It’s taken a few years, but the building once occupied by the Phoenicia Pharmacy has developed into a cheerful, bustling market and community space, with two rental areas in back, an art gallery, and an abundance of unusual and esthetically intriguing items for sale.
In Mark Antman’s memories of the start of Image Works, the local photo archive company he’s currently in the process of closing after 36 years, lies a metaphor for much of what constitutes the Woodstock experience of commerce, creativity, and a continuing consensus that character matters.
Locals who miss the College Diner may be heartened to hear that there has been some movement toward reuse of the site.
Don’t worry about making reservations; Dixon Roadside, like its sister Phoenicia Diner, doesn’t take them. It won’t even have normal table service, but a counter service and staff to run orders to people…sort of like the classic old roadside spots of 50, 60 years back.
Visiting a professional picture framer can be an intimidating experience, standing at the counter in a store looking up at a wall covered in framing samples and not knowing where to start. But at Valentina Custom Frame & Gallery in New Paltz, it’s a different story altogether.
New owner Michael Ciavolino, a Long Island transplant, said he wanted to create, “a real neighborhood store, but with the same convenience as Amazon.” To that end, Majestic’s Hardware will now deliver any order costing $25 and up to your front door the next day.
“I’m known for dresses and partywear,” says Tiny Stainker, fanning out the skirt of a velvet dress in her boutique, Lily’s, next to the Woodstock Village Green. She also sells streetwear, winter hats and scarves, nightgowns, kids’ clothing, cards, chocolate, and an eclectic mix of other items. Most of what she sells is designed by artists she has connected with in her 25 years of running a shop in Woodstock.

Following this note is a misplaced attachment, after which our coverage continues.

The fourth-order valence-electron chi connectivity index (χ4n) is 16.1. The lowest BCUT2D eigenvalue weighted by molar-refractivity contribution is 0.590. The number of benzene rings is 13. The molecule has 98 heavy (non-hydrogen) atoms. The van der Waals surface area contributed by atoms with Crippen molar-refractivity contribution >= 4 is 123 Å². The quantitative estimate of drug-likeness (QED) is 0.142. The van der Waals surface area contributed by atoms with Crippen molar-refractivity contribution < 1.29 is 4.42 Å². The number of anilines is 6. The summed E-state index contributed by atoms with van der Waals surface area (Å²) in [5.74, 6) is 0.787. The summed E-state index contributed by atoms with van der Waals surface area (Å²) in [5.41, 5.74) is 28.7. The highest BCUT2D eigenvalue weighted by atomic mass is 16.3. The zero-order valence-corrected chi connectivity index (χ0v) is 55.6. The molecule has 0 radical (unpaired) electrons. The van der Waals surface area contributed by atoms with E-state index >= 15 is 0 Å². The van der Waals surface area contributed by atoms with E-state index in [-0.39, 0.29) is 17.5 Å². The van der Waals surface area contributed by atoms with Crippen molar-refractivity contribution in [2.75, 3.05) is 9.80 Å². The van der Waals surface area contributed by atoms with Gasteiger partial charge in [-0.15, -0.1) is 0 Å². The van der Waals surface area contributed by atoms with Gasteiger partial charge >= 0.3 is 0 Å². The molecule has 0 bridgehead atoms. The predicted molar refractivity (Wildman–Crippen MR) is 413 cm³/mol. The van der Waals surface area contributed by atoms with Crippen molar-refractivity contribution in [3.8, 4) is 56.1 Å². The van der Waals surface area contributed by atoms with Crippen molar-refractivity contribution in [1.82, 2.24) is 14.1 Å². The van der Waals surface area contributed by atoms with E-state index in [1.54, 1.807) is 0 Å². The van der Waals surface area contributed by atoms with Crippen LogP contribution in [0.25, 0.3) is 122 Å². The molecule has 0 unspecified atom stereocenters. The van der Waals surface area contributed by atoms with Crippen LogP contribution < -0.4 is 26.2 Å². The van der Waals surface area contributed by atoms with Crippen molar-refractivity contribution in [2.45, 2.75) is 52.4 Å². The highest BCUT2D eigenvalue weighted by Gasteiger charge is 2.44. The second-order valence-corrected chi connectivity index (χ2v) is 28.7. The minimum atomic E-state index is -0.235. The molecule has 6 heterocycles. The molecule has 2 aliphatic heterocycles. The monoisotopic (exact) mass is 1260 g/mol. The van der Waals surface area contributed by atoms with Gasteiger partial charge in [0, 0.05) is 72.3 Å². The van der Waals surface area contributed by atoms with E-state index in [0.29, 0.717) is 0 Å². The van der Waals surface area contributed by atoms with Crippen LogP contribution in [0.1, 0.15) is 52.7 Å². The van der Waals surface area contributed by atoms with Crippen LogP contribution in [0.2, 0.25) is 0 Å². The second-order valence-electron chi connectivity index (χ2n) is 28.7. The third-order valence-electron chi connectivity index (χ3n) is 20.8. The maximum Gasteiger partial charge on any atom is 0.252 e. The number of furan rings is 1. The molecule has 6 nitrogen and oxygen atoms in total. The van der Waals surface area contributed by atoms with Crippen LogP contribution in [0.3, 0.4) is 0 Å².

The proprietors of the Herwood Inn seem to have thought of everything. Bed platforms flush with the floor, so nothing can roll underneath, including dust. A curated vinyl collection and record player in each of the four bedrooms. Readily available yoga mats and blocks. The Herwood, which opened this September in Woodstock, has been designed and equipped with meticulous attention to detail.
Work will begin in a few months to change what most planners regarded as one of the ugliest buildings on Main Street into a McDonald’s that the company’s architect has said will be unlike any in the northeastern United States.
The interior of Crust & Magic at 19 North Front Street in New Paltz is as exuberant as its proprietor, Alexa Floresta, who talks fast and laughs easily; her enthusiasm for what she’s doing with her shop is contagious. “I want the space to feel like it’s a celebration,” she says. “It’s about the energy and the vibe that the brand exudes, this raw sort of slimy, crusty realness matched with the magic part: the glitter, the glam, the decadence. This is a place to be yourself, to have fun and embrace who you are.”